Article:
I suggest that fear created an atmosphere in which good people caved into political demagoguery including scapegoating and eventual one party rule and the creation of concentration camps—first for alleged “agitators” and then for critics of the regime and then for the various scapegoats.
One thing many people do not know is that Hitler and his fellow thugs (which is what most of the Nazi leaders were) used other countries’ concentration camps as the models and justifications for his own—beginning with Dachau. He specifically referred to Great Britain’s concentration camps in South Africa during and after the Boer War and America’s Indian reservations. Jumping ahead—past Hitler and that era—during the 1960s and beyond many Germans pointed to America’s use of “internment camps” for Japanese citizens during World War 2—at least indirectly, if not directly, saying, in effect, “Ours were not the only ones.” Of course, no one claims that American internment camps of Japanese were extermination camps, but neither were Germany’s at the beginning.
My point is a well-known one; everyone has heard it. It is attributed to many philosophers but probably was coined by Spanish-American philosopher George Santayana: “Those who cannot remember the past are doomed to repeat it.” Most Americans have always assumed about genocide and similar atrocities that they cannot happen here. The truth of the matter is that anything can happen anywhere—given human nature and the right inflaming circumstances.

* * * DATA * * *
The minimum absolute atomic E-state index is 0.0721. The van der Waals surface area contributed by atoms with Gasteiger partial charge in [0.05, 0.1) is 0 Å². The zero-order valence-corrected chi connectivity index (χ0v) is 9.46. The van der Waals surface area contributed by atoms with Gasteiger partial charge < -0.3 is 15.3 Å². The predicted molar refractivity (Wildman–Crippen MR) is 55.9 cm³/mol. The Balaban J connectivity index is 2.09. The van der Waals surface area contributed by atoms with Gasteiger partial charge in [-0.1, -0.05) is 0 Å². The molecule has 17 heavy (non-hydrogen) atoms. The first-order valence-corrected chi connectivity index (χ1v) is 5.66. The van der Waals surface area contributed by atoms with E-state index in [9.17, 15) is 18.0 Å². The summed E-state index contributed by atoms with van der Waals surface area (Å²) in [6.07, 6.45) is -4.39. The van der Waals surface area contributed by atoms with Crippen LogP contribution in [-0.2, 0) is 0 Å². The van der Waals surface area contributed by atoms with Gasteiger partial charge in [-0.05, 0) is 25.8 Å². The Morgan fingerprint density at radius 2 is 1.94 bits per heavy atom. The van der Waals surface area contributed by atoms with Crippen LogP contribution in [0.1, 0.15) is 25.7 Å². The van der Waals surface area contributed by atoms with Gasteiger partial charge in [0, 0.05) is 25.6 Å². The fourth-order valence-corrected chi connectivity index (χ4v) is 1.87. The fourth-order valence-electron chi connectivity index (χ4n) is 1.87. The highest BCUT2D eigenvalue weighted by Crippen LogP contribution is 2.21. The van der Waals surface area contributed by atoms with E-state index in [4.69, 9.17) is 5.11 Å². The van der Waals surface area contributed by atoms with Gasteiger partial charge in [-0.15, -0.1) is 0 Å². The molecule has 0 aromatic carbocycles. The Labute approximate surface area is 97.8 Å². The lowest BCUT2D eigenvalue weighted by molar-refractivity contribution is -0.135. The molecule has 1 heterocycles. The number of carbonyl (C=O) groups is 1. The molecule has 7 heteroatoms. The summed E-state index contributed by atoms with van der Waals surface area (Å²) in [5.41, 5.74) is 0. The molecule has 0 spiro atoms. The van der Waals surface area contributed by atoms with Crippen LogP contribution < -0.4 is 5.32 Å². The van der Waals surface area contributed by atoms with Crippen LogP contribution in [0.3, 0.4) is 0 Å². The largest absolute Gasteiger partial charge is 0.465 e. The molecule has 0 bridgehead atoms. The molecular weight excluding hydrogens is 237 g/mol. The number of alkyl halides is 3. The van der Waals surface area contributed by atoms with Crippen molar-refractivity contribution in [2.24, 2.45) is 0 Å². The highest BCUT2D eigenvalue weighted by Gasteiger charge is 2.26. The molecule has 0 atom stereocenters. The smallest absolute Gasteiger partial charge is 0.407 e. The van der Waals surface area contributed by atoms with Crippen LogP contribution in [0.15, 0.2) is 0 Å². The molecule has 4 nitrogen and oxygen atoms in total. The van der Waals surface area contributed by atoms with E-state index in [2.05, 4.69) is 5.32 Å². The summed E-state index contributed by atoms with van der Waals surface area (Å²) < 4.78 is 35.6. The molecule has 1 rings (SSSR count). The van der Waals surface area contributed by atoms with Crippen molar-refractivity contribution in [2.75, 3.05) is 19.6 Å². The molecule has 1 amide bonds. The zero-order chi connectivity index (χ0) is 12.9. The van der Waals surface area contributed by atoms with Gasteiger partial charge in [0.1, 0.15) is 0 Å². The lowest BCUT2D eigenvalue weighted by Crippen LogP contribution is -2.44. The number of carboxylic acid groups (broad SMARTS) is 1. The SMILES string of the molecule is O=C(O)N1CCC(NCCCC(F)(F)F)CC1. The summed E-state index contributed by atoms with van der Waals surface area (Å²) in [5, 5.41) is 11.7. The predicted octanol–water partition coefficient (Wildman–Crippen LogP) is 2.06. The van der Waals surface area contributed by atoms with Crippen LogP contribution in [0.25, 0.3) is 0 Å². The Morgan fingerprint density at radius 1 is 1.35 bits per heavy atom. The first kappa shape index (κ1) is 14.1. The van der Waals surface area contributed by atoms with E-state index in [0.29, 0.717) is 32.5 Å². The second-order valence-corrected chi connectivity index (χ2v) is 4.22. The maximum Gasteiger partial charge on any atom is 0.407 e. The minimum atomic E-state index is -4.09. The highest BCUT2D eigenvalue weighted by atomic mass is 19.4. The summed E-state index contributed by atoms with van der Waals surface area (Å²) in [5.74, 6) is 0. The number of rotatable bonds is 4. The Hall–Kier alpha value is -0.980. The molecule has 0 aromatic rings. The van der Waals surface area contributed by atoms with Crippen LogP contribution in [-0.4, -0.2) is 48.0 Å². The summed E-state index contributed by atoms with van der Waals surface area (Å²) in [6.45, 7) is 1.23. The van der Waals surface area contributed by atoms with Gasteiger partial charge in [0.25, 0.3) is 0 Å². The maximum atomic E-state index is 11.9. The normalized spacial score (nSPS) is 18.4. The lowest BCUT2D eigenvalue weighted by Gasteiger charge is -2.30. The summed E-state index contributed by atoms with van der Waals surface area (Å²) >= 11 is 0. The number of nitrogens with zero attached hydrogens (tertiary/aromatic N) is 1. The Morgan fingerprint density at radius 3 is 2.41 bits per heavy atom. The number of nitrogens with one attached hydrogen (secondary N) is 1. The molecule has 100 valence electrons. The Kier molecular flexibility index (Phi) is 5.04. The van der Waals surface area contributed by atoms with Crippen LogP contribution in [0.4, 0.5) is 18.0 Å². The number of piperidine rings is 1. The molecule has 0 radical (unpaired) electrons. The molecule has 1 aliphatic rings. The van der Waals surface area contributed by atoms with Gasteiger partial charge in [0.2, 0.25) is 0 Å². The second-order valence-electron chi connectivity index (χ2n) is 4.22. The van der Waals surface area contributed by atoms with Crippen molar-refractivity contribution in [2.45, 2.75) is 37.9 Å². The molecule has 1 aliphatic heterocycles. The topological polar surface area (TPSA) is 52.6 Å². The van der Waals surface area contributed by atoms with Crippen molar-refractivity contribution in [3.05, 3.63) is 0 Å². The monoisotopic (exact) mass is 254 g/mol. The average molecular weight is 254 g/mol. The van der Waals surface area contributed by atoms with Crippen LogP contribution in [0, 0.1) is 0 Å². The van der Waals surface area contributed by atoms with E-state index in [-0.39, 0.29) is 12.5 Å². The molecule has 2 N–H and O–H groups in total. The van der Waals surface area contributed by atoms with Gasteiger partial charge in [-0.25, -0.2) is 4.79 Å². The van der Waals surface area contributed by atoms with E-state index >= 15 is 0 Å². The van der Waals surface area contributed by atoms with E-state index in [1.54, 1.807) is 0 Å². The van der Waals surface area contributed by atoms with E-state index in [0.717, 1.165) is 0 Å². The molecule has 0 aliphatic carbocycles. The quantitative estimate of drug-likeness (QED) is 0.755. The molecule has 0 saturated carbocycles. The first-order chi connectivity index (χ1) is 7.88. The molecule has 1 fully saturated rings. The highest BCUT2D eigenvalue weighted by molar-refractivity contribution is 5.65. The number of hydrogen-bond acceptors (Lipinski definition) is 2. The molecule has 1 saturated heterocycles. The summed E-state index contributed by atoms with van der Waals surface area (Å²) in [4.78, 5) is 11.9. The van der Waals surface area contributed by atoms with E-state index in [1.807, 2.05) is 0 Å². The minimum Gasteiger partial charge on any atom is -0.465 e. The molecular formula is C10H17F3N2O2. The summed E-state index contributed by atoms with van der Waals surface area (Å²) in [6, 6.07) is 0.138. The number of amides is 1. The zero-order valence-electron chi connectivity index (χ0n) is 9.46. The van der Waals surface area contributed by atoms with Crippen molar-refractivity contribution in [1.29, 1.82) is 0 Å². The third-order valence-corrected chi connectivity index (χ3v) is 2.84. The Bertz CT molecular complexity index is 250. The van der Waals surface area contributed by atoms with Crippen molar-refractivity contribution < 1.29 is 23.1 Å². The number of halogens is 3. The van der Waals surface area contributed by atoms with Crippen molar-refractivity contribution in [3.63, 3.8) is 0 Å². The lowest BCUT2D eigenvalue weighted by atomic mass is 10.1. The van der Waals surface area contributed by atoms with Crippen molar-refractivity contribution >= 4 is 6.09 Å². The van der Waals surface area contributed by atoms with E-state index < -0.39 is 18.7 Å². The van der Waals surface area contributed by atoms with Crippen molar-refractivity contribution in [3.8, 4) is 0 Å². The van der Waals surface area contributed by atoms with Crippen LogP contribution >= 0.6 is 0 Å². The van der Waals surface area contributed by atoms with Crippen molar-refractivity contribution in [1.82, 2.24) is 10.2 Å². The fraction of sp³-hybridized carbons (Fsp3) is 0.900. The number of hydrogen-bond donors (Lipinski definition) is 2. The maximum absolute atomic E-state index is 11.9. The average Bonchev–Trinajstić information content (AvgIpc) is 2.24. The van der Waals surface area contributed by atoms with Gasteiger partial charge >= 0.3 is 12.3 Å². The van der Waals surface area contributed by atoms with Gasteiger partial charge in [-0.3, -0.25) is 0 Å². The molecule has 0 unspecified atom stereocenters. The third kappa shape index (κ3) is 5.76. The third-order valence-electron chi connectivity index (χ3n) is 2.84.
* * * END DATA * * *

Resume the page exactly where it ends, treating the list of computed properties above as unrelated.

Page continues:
One lesson we should learn from history is to take very seriously any politician’s stated or even hinted at proposals and, if they include intolerance toward any group of people, even if they are “retracted,” ought to be remembered and used against him or her. To put it more bluntly and blatantly, any candidate for public office, announced or not yet announced, who proposes policies that are clearly unconstitutional and, in the light of history, clearly immoral, ought to be denounced as unfit for public office—even if he or she backs away from them under pressure.
A great irony I see in all this is that many evangelical Christians continue to support the candidate of whom I speak. When I was growing up in the bosom of American evangelical Christianity we often spoke of a coming day when we, “true Christians,” would be persecuted because of our faith in Jesus Christ. That fear was inculcated in us by conservative Christian evangelists. Now many people of that Christian tradition express support for persecution of non-Christians. Do they/we not realize that a “national registry” of all people of any religion is hypocritical and hands to their/our critics the proverbial “rope” with which to hang us (metaphorically speaking, perhaps)—if not here then in other countries where Christians are a minority?
This is a very serious problem many conservative Christians simply are not realizing. If we support persecution of religions here we are implicitly offering justification for Christians to be persecuted elsewhere in the world.
My belief is that the moment a candidate for public office, or an office-holder, utters a plan to establish a public policy that is blatantly unconstitutional or constitutes persecution of an entire group of Americans based on their religious identity or ethnicity, he or she ought to be excluded from holding public office as un-American and dangerous.
What if Christian leaders in Germany had all together denounced Hitler as unworthy of holding public office in, say, 1932 or 1933 (or before)? Yet the fact is that many supported him in spite of his publicly announced rabid anti-Semitism! (Read about it in Christian Faith in Dark Times by Jack Forstman (Westminster/John Knox Press, 1992.)
Note to potential commenters: Do not name specific living persons or parties in your response. Yes, I know that’s ironic. All I can say is that this is my blog and, for reasons you may not understand (but should be able to guess at), I cannot here or anywhere publicly express specific support for or opposition to any party or candidate by name. Neither can I permit my blog to be used for that by others.